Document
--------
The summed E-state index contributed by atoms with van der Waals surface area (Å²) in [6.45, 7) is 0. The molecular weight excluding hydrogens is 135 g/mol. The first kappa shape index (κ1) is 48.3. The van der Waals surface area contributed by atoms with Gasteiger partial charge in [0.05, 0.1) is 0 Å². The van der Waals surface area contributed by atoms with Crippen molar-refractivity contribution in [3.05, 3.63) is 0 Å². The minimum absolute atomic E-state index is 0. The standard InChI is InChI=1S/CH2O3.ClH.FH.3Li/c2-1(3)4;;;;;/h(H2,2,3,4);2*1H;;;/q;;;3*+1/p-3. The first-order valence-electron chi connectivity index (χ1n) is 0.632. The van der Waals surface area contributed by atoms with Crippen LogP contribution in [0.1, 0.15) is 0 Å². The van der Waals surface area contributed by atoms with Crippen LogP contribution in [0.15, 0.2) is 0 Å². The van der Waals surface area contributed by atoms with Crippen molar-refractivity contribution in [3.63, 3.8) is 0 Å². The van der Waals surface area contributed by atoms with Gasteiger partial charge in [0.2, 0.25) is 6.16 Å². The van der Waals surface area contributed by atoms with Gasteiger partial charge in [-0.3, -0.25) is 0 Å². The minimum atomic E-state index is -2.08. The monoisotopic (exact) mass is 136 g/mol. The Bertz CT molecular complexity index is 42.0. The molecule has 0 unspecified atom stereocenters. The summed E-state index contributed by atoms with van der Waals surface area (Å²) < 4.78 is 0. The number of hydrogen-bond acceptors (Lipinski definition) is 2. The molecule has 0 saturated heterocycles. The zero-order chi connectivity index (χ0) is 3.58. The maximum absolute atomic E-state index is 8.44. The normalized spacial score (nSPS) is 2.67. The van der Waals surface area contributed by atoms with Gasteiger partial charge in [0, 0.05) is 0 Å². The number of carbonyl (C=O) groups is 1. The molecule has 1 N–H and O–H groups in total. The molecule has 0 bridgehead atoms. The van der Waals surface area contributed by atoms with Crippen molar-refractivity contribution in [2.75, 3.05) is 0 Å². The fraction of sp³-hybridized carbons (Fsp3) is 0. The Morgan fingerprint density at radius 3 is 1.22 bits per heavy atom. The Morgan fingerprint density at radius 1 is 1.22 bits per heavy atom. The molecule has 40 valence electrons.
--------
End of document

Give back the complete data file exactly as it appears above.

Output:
The summed E-state index contributed by atoms with van der Waals surface area (Å²) in [6.45, 7) is 0. The molecular weight excluding hydrogens is 135 g/mol. The first kappa shape index (κ1) is 48.3. The van der Waals surface area contributed by atoms with Gasteiger partial charge in [0.05, 0.1) is 0 Å². The van der Waals surface area contributed by atoms with Crippen molar-refractivity contribution in [3.05, 3.63) is 0 Å². The minimum absolute atomic E-state index is 0. The standard InChI is InChI=1S/CH2O3.ClH.FH.3Li/c2-1(3)4;;;;;/h(H2,2,3,4);2*1H;;;/q;;;3*+1/p-3. The first-order valence-electron chi connectivity index (χ1n) is 0.632. The van der Waals surface area contributed by atoms with Crippen LogP contribution in [0.1, 0.15) is 0 Å². The van der Waals surface area contributed by atoms with Crippen LogP contribution in [0.15, 0.2) is 0 Å². The van der Waals surface area contributed by atoms with Crippen molar-refractivity contribution in [3.63, 3.8) is 0 Å². The van der Waals surface area contributed by atoms with Gasteiger partial charge in [0.2, 0.25) is 6.16 Å². The van der Waals surface area contributed by atoms with Gasteiger partial charge in [-0.3, -0.25) is 0 Å². The minimum atomic E-state index is -2.08. The monoisotopic (exact) mass is 136 g/mol. The Bertz CT molecular complexity index is 42.0. The molecule has 0 unspecified atom stereocenters. The summed E-state index contributed by atoms with van der Waals surface area (Å²) < 4.78 is 0. The number of hydrogen-bond acceptors (Lipinski definition) is 2. The molecule has 0 saturated heterocycles. The zero-order chi connectivity index (χ0) is 3.58. The maximum absolute atomic E-state index is 8.44. The normalized spacial score (nSPS) is 2.67. The van der Waals surface area contributed by atoms with Gasteiger partial charge in [0, 0.05) is 0 Å². The number of carbonyl (C=O) groups is 1. The molecule has 1 N–H and O–H groups in total. The molecule has 0 bridgehead atoms. The van der Waals surface area contributed by atoms with Crippen molar-refractivity contribution in [2.75, 3.05) is 0 Å². The fraction of sp³-hybridized carbons (Fsp3) is 0. The Morgan fingerprint density at radius 3 is 1.22 bits per heavy atom. The Morgan fingerprint density at radius 1 is 1.22 bits per heavy atom. The molecule has 40 valence electrons.